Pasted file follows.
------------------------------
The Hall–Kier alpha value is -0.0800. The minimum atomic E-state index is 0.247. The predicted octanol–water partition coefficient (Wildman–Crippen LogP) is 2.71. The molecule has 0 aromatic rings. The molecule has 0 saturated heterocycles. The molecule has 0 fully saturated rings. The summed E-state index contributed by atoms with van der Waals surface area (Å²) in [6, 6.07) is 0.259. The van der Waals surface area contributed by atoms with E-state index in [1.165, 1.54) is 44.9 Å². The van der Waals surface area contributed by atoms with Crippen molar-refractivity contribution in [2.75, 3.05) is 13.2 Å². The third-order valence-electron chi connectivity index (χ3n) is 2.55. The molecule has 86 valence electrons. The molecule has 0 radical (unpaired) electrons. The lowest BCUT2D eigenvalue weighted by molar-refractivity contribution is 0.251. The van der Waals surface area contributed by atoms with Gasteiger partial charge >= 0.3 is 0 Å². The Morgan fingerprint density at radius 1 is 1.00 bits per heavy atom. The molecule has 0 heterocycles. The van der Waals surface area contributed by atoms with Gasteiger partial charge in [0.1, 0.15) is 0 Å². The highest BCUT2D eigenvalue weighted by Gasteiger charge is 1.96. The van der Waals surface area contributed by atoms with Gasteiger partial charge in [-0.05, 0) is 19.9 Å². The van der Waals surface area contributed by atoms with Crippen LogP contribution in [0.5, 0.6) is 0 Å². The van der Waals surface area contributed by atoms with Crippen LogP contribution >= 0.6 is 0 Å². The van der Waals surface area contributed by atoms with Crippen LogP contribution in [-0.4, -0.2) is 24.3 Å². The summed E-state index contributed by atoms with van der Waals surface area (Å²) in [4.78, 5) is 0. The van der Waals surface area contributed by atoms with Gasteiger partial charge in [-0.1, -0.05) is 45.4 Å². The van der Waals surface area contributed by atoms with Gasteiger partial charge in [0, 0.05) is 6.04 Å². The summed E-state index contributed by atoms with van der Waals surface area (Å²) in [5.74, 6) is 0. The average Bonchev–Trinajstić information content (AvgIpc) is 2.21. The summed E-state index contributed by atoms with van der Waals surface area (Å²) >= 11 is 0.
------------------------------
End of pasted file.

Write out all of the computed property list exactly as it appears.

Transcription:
The Hall–Kier alpha value is -0.0800. The minimum atomic E-state index is 0.247. The predicted octanol–water partition coefficient (Wildman–Crippen LogP) is 2.71. The molecule has 0 aromatic rings. The molecule has 0 saturated heterocycles. The molecule has 0 fully saturated rings. The summed E-state index contributed by atoms with van der Waals surface area (Å²) in [6, 6.07) is 0.259. The van der Waals surface area contributed by atoms with E-state index in [1.165, 1.54) is 44.9 Å². The van der Waals surface area contributed by atoms with Crippen molar-refractivity contribution in [2.75, 3.05) is 13.2 Å². The third-order valence-electron chi connectivity index (χ3n) is 2.55. The molecule has 86 valence electrons. The molecule has 0 radical (unpaired) electrons. The lowest BCUT2D eigenvalue weighted by molar-refractivity contribution is 0.251. The van der Waals surface area contributed by atoms with Gasteiger partial charge >= 0.3 is 0 Å². The Morgan fingerprint density at radius 1 is 1.00 bits per heavy atom. The molecule has 0 heterocycles. The van der Waals surface area contributed by atoms with Gasteiger partial charge in [0.1, 0.15) is 0 Å². The highest BCUT2D eigenvalue weighted by Gasteiger charge is 1.96. The van der Waals surface area contributed by atoms with Gasteiger partial charge in [-0.05, 0) is 19.9 Å². The van der Waals surface area contributed by atoms with Crippen LogP contribution in [0.5, 0.6) is 0 Å². The van der Waals surface area contributed by atoms with Crippen LogP contribution >= 0.6 is 0 Å². The van der Waals surface area contributed by atoms with Crippen LogP contribution in [-0.4, -0.2) is 24.3 Å². The summed E-state index contributed by atoms with van der Waals surface area (Å²) in [4.78, 5) is 0. The van der Waals surface area contributed by atoms with Gasteiger partial charge in [-0.1, -0.05) is 45.4 Å². The van der Waals surface area contributed by atoms with Gasteiger partial charge in [0, 0.05) is 6.04 Å². The summed E-state index contributed by atoms with van der Waals surface area (Å²) in [5.74, 6) is 0. The average Bonchev–Trinajstić information content (AvgIpc) is 2.21. The summed E-state index contributed by atoms with van der Waals surface area (Å²) >= 11 is 0.